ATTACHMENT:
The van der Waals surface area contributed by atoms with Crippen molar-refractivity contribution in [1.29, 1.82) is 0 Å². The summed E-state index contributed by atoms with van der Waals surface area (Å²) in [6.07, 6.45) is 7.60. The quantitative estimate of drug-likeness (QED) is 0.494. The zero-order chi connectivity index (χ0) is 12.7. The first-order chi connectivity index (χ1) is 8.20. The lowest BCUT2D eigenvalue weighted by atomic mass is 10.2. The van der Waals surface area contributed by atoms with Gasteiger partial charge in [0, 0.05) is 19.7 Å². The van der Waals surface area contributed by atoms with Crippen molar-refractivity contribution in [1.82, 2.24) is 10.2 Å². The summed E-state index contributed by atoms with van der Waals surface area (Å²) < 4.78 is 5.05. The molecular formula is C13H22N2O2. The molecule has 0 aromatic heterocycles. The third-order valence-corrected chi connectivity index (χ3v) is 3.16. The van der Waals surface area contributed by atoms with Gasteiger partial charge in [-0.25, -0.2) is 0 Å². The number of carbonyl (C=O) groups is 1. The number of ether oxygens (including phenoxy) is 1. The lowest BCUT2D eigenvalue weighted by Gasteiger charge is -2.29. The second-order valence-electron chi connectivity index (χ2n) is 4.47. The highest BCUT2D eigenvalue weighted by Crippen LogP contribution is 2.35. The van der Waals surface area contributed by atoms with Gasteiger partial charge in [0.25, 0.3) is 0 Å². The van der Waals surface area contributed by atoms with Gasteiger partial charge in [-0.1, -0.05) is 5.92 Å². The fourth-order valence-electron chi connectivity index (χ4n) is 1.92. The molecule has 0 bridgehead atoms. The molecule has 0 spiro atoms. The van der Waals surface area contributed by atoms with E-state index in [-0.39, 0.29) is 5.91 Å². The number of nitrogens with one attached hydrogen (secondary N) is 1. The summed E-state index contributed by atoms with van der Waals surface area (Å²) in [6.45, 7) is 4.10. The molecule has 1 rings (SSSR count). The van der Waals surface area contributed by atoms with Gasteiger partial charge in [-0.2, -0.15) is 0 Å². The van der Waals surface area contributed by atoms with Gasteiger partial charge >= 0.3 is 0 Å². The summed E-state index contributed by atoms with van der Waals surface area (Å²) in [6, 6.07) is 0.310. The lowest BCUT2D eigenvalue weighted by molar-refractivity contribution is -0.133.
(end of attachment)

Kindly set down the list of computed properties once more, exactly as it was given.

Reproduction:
The van der Waals surface area contributed by atoms with Crippen molar-refractivity contribution in [1.29, 1.82) is 0 Å². The summed E-state index contributed by atoms with van der Waals surface area (Å²) in [6.07, 6.45) is 7.60. The quantitative estimate of drug-likeness (QED) is 0.494. The zero-order chi connectivity index (χ0) is 12.7. The first-order chi connectivity index (χ1) is 8.20. The lowest BCUT2D eigenvalue weighted by atomic mass is 10.2. The van der Waals surface area contributed by atoms with Gasteiger partial charge in [0, 0.05) is 19.7 Å². The van der Waals surface area contributed by atoms with Crippen molar-refractivity contribution in [1.82, 2.24) is 10.2 Å². The summed E-state index contributed by atoms with van der Waals surface area (Å²) < 4.78 is 5.05. The molecular formula is C13H22N2O2. The molecule has 0 aromatic heterocycles. The third-order valence-corrected chi connectivity index (χ3v) is 3.16. The van der Waals surface area contributed by atoms with Gasteiger partial charge in [-0.25, -0.2) is 0 Å². The number of carbonyl (C=O) groups is 1. The number of ether oxygens (including phenoxy) is 1. The lowest BCUT2D eigenvalue weighted by Gasteiger charge is -2.29. The second-order valence-electron chi connectivity index (χ2n) is 4.47. The highest BCUT2D eigenvalue weighted by Crippen LogP contribution is 2.35. The van der Waals surface area contributed by atoms with Gasteiger partial charge in [0.25, 0.3) is 0 Å². The van der Waals surface area contributed by atoms with Gasteiger partial charge in [-0.1, -0.05) is 5.92 Å². The fourth-order valence-electron chi connectivity index (χ4n) is 1.92. The molecule has 0 bridgehead atoms. The molecule has 0 spiro atoms. The van der Waals surface area contributed by atoms with E-state index in [-0.39, 0.29) is 5.91 Å². The number of nitrogens with one attached hydrogen (secondary N) is 1. The summed E-state index contributed by atoms with van der Waals surface area (Å²) in [6.45, 7) is 4.10. The molecule has 1 rings (SSSR count). The van der Waals surface area contributed by atoms with Gasteiger partial charge in [-0.2, -0.15) is 0 Å². The van der Waals surface area contributed by atoms with Gasteiger partial charge >= 0.3 is 0 Å². The summed E-state index contributed by atoms with van der Waals surface area (Å²) in [6, 6.07) is 0.310. The lowest BCUT2D eigenvalue weighted by molar-refractivity contribution is -0.133.